What is a Commercial Net Lease?
A Commercial Net Lease is defined as a part of a commercial lease that requires a tenant to pay part or all of the taxes, fees and maintenance costs for a property, in addition to the rent. These expenses can be change depending on the needs of a building’s tenants, but could include property taxes, insurance, maintenance, repair, and operations and utilities. A Net Lease differs from a Gross Lease, where the property owner agrees to pay these types of expenses and the tenant pays only a fixed fee every month. For properties that are leased by more than one tenant (e.g. a shopping centre), the net lease expenses are usually pro-rated and based on the size of the area occupied by each tenant.
There are five common types of net leases:
- Single Net Lease: The tenant is responsible for paying property taxes
- Double Net Lease: The tenant is responsible for paying the property taxes and building insurance.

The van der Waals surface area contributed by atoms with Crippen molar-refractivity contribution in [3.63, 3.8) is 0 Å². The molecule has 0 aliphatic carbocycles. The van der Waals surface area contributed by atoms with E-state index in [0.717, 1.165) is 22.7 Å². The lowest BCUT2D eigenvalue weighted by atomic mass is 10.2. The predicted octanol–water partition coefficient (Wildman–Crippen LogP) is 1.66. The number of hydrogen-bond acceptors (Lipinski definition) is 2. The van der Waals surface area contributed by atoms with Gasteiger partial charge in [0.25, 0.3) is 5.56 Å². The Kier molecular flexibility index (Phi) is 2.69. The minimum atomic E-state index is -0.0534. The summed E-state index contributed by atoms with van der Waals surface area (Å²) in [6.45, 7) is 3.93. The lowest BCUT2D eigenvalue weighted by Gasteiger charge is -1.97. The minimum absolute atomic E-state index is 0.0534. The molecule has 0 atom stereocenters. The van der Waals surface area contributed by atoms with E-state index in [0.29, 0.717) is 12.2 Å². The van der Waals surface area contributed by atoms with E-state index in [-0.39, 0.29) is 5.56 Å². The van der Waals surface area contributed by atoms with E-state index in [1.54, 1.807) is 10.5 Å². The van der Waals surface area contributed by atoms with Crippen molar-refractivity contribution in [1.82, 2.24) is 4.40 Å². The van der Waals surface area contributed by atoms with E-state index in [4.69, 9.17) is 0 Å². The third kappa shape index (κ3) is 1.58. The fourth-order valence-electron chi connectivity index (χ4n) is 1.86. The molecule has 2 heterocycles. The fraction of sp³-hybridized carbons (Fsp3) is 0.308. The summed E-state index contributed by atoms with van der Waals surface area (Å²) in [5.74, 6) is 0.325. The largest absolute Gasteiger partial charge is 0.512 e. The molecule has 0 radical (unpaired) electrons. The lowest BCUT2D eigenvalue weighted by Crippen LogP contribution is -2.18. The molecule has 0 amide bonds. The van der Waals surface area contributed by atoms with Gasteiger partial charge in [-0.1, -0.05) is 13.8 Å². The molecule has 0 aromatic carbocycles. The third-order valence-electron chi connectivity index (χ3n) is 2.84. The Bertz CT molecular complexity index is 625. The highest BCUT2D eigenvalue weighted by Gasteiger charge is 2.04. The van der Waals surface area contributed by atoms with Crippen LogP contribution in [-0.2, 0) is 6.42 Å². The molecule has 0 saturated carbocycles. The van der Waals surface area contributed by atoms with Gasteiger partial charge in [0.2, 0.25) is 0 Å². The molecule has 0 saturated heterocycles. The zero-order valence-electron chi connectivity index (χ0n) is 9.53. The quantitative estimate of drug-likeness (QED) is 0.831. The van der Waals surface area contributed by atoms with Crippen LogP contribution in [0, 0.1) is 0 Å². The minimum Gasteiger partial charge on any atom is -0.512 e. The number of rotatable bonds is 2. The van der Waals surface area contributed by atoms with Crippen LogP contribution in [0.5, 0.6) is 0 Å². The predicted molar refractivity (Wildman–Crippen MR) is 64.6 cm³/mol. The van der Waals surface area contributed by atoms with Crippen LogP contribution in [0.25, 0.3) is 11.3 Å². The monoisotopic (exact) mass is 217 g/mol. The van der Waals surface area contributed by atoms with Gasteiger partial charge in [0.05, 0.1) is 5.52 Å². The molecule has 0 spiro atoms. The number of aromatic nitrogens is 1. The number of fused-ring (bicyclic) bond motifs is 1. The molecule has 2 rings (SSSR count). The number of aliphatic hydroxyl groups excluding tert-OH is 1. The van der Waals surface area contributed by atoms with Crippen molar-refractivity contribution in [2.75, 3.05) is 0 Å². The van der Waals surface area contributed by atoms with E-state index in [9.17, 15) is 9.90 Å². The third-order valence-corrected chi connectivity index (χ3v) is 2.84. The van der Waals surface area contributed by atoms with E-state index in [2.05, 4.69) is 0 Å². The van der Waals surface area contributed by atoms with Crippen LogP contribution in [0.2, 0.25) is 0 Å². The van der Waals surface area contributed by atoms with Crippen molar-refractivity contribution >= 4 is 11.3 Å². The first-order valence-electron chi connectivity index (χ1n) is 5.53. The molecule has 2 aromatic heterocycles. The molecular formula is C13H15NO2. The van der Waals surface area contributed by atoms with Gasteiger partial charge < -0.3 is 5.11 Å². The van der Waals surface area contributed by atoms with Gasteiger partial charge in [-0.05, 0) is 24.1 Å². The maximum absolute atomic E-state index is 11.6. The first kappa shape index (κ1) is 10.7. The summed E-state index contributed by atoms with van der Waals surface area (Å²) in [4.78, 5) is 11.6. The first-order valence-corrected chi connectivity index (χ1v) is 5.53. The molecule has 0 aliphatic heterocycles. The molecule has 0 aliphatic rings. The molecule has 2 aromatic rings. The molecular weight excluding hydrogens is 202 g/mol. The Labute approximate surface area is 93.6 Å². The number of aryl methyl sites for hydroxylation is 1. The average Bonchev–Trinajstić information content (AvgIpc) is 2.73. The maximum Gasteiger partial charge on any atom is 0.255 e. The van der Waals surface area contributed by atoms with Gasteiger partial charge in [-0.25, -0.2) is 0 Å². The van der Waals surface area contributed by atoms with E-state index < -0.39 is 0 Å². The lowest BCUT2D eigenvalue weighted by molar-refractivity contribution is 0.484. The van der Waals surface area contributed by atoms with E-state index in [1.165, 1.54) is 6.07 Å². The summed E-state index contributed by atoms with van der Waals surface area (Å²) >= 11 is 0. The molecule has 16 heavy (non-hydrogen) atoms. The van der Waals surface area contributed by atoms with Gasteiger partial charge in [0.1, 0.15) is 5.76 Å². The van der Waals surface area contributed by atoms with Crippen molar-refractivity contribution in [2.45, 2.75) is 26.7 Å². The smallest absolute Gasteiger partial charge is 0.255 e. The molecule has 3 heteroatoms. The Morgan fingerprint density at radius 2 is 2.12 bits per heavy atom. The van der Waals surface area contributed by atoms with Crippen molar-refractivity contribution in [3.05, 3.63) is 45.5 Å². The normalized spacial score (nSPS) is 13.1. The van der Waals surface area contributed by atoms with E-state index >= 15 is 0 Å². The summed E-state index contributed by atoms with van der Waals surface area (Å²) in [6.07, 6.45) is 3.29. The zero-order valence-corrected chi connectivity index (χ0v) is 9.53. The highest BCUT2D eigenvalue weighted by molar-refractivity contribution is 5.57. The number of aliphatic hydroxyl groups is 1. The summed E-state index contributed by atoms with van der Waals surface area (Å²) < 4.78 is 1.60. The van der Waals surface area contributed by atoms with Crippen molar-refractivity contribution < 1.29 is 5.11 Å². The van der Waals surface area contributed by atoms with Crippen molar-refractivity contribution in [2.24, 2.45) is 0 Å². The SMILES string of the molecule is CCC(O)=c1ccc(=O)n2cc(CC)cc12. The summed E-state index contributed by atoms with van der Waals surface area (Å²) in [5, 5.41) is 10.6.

- Triple Net Lease: The tenant is responsible for paying all the real estate taxes, building insurance and maintenance, in addition to any normal fees in the lease agreement (e.g. rent, utilities, etc.)
- Bondable Lease: Also known as an “absolute triple net lease,” or “hell-or-high-water lease,” where the tenant carries every possible real estate risk associated with the property, such as rebuilding after a casualty (regardless of insurance proceeds) and the payment of rent after partial or full condemnation.
- Ground Lease: The landlord leases the land to the tenant, giving them the opportunity to construct a building. In this agreement the tenant will generally pay for the same items they would in a Triple Net Lease or Bondable Lease and at the end of the agreement the property would still be owned by the landlord.
Commercial Net Leases: What’s in it for the Landlord and Tenant?
Landlords use net leases so they no longer have to manage taxes, insurance, and fees, and they may charge less rent as a result. While tenants may not have to pay as much rent they are required to pay taxes and fees regardless of how well their business performs, increasing the risk of this type of commercial property lease.
Return to the main Glossary of Commercial Leasing Terms